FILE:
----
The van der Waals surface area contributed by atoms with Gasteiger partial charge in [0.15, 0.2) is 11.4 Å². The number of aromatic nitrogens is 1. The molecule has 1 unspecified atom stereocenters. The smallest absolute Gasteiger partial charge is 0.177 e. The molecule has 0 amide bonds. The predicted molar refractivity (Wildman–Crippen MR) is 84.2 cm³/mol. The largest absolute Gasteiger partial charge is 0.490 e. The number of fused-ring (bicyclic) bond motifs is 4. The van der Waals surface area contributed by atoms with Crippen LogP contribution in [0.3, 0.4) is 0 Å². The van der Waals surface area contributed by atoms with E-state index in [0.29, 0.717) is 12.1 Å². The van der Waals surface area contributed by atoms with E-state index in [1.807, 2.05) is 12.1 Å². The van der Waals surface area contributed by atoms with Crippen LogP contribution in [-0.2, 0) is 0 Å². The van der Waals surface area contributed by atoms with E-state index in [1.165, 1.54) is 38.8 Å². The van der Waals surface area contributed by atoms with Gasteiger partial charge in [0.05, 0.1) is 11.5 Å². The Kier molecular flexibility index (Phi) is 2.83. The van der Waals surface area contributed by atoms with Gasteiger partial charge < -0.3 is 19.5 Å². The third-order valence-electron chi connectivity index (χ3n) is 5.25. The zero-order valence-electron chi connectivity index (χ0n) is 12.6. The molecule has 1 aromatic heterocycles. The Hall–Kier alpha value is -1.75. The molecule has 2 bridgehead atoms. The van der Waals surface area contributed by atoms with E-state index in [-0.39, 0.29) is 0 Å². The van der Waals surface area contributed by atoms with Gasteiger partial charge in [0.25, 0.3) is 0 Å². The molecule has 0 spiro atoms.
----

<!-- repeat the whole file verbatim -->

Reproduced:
The van der Waals surface area contributed by atoms with Gasteiger partial charge in [0.15, 0.2) is 11.4 Å². The number of aromatic nitrogens is 1. The molecule has 1 unspecified atom stereocenters. The smallest absolute Gasteiger partial charge is 0.177 e. The molecule has 0 amide bonds. The predicted molar refractivity (Wildman–Crippen MR) is 84.2 cm³/mol. The largest absolute Gasteiger partial charge is 0.490 e. The number of fused-ring (bicyclic) bond motifs is 4. The van der Waals surface area contributed by atoms with Crippen LogP contribution in [0.3, 0.4) is 0 Å². The van der Waals surface area contributed by atoms with E-state index in [0.29, 0.717) is 12.1 Å². The van der Waals surface area contributed by atoms with E-state index in [1.807, 2.05) is 12.1 Å². The van der Waals surface area contributed by atoms with Crippen LogP contribution in [-0.2, 0) is 0 Å². The van der Waals surface area contributed by atoms with E-state index in [1.165, 1.54) is 38.8 Å². The van der Waals surface area contributed by atoms with Gasteiger partial charge in [0.05, 0.1) is 11.5 Å². The Kier molecular flexibility index (Phi) is 2.83. The van der Waals surface area contributed by atoms with Gasteiger partial charge < -0.3 is 19.5 Å². The third-order valence-electron chi connectivity index (χ3n) is 5.25. The zero-order valence-electron chi connectivity index (χ0n) is 12.6. The molecule has 1 aromatic heterocycles. The Hall–Kier alpha value is -1.75. The molecule has 2 bridgehead atoms. The van der Waals surface area contributed by atoms with E-state index in [-0.39, 0.29) is 0 Å². The van der Waals surface area contributed by atoms with Gasteiger partial charge in [0.25, 0.3) is 0 Å². The molecule has 0 spiro atoms.